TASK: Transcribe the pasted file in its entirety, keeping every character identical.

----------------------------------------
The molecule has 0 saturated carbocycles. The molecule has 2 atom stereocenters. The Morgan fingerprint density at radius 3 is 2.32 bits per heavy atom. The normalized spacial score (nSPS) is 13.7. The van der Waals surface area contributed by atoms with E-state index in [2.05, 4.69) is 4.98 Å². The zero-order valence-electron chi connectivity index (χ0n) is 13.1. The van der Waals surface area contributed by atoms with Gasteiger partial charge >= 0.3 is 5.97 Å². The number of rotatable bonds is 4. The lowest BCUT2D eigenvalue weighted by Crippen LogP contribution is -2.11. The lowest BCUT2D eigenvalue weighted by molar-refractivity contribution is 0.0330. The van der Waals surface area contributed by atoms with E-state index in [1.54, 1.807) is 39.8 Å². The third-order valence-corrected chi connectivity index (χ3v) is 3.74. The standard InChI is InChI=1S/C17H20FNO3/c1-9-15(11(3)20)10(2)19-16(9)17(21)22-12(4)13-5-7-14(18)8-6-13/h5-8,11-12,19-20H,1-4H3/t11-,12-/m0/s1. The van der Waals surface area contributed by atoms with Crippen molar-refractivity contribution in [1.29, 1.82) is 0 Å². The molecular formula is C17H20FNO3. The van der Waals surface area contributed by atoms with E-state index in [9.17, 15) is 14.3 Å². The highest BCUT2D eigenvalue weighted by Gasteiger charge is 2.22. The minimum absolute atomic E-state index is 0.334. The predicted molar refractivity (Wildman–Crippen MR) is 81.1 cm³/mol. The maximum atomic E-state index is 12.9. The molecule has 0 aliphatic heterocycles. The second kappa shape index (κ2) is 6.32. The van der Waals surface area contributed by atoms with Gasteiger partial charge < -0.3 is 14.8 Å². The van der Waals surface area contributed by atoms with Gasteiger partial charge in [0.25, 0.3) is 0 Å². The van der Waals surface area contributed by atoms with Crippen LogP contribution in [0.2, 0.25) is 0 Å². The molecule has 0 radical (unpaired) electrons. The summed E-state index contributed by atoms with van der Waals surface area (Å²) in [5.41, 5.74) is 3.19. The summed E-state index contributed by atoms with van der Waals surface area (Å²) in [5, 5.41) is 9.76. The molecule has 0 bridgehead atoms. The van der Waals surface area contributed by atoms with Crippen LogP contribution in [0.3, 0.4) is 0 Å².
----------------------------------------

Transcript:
The molecule has 0 saturated carbocycles. The molecule has 2 atom stereocenters. The Morgan fingerprint density at radius 3 is 2.32 bits per heavy atom. The normalized spacial score (nSPS) is 13.7. The van der Waals surface area contributed by atoms with E-state index in [2.05, 4.69) is 4.98 Å². The zero-order valence-electron chi connectivity index (χ0n) is 13.1. The van der Waals surface area contributed by atoms with Gasteiger partial charge >= 0.3 is 5.97 Å². The number of rotatable bonds is 4. The lowest BCUT2D eigenvalue weighted by Crippen LogP contribution is -2.11. The lowest BCUT2D eigenvalue weighted by molar-refractivity contribution is 0.0330. The van der Waals surface area contributed by atoms with E-state index in [1.54, 1.807) is 39.8 Å². The third-order valence-corrected chi connectivity index (χ3v) is 3.74. The standard InChI is InChI=1S/C17H20FNO3/c1-9-15(11(3)20)10(2)19-16(9)17(21)22-12(4)13-5-7-14(18)8-6-13/h5-8,11-12,19-20H,1-4H3/t11-,12-/m0/s1. The van der Waals surface area contributed by atoms with Crippen molar-refractivity contribution in [1.29, 1.82) is 0 Å². The molecular formula is C17H20FNO3. The van der Waals surface area contributed by atoms with E-state index in [9.17, 15) is 14.3 Å². The highest BCUT2D eigenvalue weighted by Gasteiger charge is 2.22. The minimum absolute atomic E-state index is 0.334. The predicted molar refractivity (Wildman–Crippen MR) is 81.1 cm³/mol. The maximum atomic E-state index is 12.9. The molecule has 0 aliphatic heterocycles. The second kappa shape index (κ2) is 6.32. The van der Waals surface area contributed by atoms with Gasteiger partial charge < -0.3 is 14.8 Å². The van der Waals surface area contributed by atoms with Gasteiger partial charge in [0.25, 0.3) is 0 Å². The van der Waals surface area contributed by atoms with Crippen LogP contribution in [0.2, 0.25) is 0 Å². The molecule has 0 radical (unpaired) electrons. The summed E-state index contributed by atoms with van der Waals surface area (Å²) in [5.41, 5.74) is 3.19. The summed E-state index contributed by atoms with van der Waals surface area (Å²) in [5, 5.41) is 9.76. The molecule has 0 bridgehead atoms. The van der Waals surface area contributed by atoms with Crippen LogP contribution in [0.3, 0.4) is 0 Å².